Context:

The Tribunal Reforms Bill, 2021 was passed in Lok Sabha amid opposition demanding further discussion on the Bill.

Relevance:

GS-II: Polity and Constitution (Constitutional Provisions, Quasi-Judicial Bodies), GS-II: Governance (Government Policies and Interventions)

Dimensions of the Article:

  1. The Tribunal Reforms Bill, 2021
  2. The Need for the Tribunal Reforms bill
  3. Key Issues with the Bill
  4. Constitutional provisions and mandates regarding Tribunals
  5. Issues with tribunalization

The Tribunal Reforms Bill, 2021

  • The Tribunal Reforms Bill, 2021 seeks to withdraw and then replace the:
    1. Cinematograph Act,
    2. Copyright Act,
    3. Customs Act,
    4. Patents Act,
    5. Airport Authority of India Act,
    6. Trade Marks Act, and
    7. Geographical Indications of Goods (Registration and Protection) Act.
  • The five tribunals which are sought to be abolished by the Bill (and their functions are to be transferred to the existing judicial bodies) are:
    1. Film Certification Appellate Tribunal,
    2. Airports Appellate Tribunal,
    3. Authority for Advanced Rulings,
    4. Intellectual Property Appellate Board and
    5. The Plant Varieties Protection Appellate Tribunal.
  • The government said this would reduce another layer of litigation by abolishing tribunals or authorities under various laws.
  • The bill provides for a Search-cum Selection Committee based on whose recommendations the Members of the various tribunals are to be appointed.
  • The members of the committee are:
    1. Chief Justice of India, or a Supreme Court Judge nominated by him, as the Chairperson (with casting vote),
    2. two Secretaries nominated by the Union government,
    3. the sitting or outgoing Chairperson, or a retired Supreme Court Judge, or a retired Chief Justice of a High Court; and
    4. the Secretary of the Ministry under which the Tribunal is constituted (with no voting right).
  • For state tribunals, there will be a separate search committee consisting of the following members:
    1. the Chief Justice of the High Court of the concerned state, as the Chairman (with a casting vote),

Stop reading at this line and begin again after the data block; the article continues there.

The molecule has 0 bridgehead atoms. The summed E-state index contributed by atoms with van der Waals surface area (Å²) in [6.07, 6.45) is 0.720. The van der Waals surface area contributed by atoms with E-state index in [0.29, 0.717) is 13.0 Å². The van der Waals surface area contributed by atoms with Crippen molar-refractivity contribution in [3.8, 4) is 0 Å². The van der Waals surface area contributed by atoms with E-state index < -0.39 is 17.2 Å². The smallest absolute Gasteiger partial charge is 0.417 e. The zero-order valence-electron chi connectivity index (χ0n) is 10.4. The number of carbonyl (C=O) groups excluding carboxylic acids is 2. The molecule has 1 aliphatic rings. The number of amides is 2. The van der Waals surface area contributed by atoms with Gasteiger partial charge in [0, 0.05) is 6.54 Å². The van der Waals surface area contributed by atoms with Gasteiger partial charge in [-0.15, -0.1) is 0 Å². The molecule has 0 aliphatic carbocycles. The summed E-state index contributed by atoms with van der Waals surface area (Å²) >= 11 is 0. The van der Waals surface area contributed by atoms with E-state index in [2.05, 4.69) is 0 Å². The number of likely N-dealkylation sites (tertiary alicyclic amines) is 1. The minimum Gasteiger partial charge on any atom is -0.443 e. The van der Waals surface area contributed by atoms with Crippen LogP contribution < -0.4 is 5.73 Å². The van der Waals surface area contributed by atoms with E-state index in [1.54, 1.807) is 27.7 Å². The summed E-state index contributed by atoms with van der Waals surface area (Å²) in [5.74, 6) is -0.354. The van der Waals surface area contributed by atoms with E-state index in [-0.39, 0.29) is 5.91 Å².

2. the Chief Secretary of the state government and the Chairman of the Public Service Commission of the concerned state,
    3. the sitting or outgoing Chairperson, or a retired High Court Judge; and
    4. the Secretary or Principal Secretary of the state’s general administrative department (with no voting right).
  • According to the Bill, the Chairperson of a tribunal shall hold office for a term of four years or till he/ she attains the age of seventy years, whichever is earlier. For the members of the tribunal, the term is four years or till he or she attains the age of sixty-seven years, whichever is earlier

The Need for the Tribunal Reforms bill

  • There has been incessant litigation since 1985 by advocate bar associations against the tribunals over serious questions of their independence from the executive.
  • The quality of adjudication has been underwhelming in most cases, the delays have been substantial because the government has struggled to find competent persons willing to accept positions on these tribunals, and litigation has actually become more expensive, as these tribunals added another layer to it.
  • The Government of India began the process of rationalisation of tribunals in 2015.
  • By the Finance Act, 2017, seven tribunals were abolished or merged based on functional similarity and their total number was reduced to 19 from 26.

Key Issues with the Bill

  • The Bill suffers from the same flaws of the Tribunals Reforms (Rationalisation and Conditions of Service) Ordinance, 2021 (“Ordinance”) promulgated by the President in April 2021 which it sought to replace.
  • In July 2021, the Supreme Court in the case of Madras Bar Association v. Union of India had struck down the provisions requiring a minimum age for appointment as chairperson or members as 50 years and prescribing the tenure of four years. It held that such conditions are violative of the principles of separation of powers, independence of judiciary, rule of law and Article 14 of the Constitution of India.